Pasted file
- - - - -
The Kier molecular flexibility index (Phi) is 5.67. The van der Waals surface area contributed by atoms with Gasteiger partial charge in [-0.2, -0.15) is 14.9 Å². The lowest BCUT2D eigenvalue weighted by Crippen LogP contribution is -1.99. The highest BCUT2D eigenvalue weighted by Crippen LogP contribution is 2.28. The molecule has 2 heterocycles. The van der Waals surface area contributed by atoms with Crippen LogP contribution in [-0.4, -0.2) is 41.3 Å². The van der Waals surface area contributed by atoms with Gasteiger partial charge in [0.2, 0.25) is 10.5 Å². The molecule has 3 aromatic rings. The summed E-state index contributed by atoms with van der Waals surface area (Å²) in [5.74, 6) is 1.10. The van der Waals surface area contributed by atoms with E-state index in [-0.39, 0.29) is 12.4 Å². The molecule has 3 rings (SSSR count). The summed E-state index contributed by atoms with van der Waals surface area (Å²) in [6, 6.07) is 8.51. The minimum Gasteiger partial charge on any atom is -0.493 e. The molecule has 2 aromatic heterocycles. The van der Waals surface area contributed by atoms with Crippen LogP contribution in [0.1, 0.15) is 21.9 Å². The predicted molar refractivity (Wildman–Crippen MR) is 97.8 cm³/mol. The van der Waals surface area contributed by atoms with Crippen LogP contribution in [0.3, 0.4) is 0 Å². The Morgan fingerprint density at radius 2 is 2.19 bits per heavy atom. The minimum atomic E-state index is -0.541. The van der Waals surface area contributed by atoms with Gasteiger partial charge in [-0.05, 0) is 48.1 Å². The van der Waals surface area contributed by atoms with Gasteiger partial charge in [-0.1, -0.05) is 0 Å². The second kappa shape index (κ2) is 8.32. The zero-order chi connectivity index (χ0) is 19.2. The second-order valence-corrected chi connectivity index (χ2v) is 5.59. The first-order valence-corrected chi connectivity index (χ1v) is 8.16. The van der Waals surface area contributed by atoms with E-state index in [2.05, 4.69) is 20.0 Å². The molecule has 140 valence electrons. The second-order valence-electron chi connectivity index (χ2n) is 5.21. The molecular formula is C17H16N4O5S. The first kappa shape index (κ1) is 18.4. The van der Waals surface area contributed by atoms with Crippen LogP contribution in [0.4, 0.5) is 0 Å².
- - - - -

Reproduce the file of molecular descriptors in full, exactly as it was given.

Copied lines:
The Kier molecular flexibility index (Phi) is 5.67. The van der Waals surface area contributed by atoms with Gasteiger partial charge in [-0.2, -0.15) is 14.9 Å². The lowest BCUT2D eigenvalue weighted by Crippen LogP contribution is -1.99. The highest BCUT2D eigenvalue weighted by Crippen LogP contribution is 2.28. The molecule has 2 heterocycles. The van der Waals surface area contributed by atoms with Crippen LogP contribution in [-0.4, -0.2) is 41.3 Å². The van der Waals surface area contributed by atoms with Gasteiger partial charge in [0.2, 0.25) is 10.5 Å². The molecule has 3 aromatic rings. The summed E-state index contributed by atoms with van der Waals surface area (Å²) in [5.74, 6) is 1.10. The van der Waals surface area contributed by atoms with E-state index in [-0.39, 0.29) is 12.4 Å². The molecule has 3 rings (SSSR count). The summed E-state index contributed by atoms with van der Waals surface area (Å²) in [6, 6.07) is 8.51. The minimum Gasteiger partial charge on any atom is -0.493 e. The molecule has 2 aromatic heterocycles. The van der Waals surface area contributed by atoms with Crippen LogP contribution in [0.1, 0.15) is 21.9 Å². The predicted molar refractivity (Wildman–Crippen MR) is 97.8 cm³/mol. The van der Waals surface area contributed by atoms with Crippen LogP contribution in [0.3, 0.4) is 0 Å². The Morgan fingerprint density at radius 2 is 2.19 bits per heavy atom. The minimum atomic E-state index is -0.541. The van der Waals surface area contributed by atoms with Gasteiger partial charge in [-0.05, 0) is 48.1 Å². The van der Waals surface area contributed by atoms with Gasteiger partial charge in [-0.1, -0.05) is 0 Å². The second kappa shape index (κ2) is 8.32. The zero-order chi connectivity index (χ0) is 19.2. The second-order valence-corrected chi connectivity index (χ2v) is 5.59. The first-order valence-corrected chi connectivity index (χ1v) is 8.16. The van der Waals surface area contributed by atoms with E-state index in [2.05, 4.69) is 20.0 Å². The molecule has 140 valence electrons. The second-order valence-electron chi connectivity index (χ2n) is 5.21. The molecular formula is C17H16N4O5S. The first kappa shape index (κ1) is 18.4. The van der Waals surface area contributed by atoms with Crippen LogP contribution in [0.4, 0.5) is 0 Å².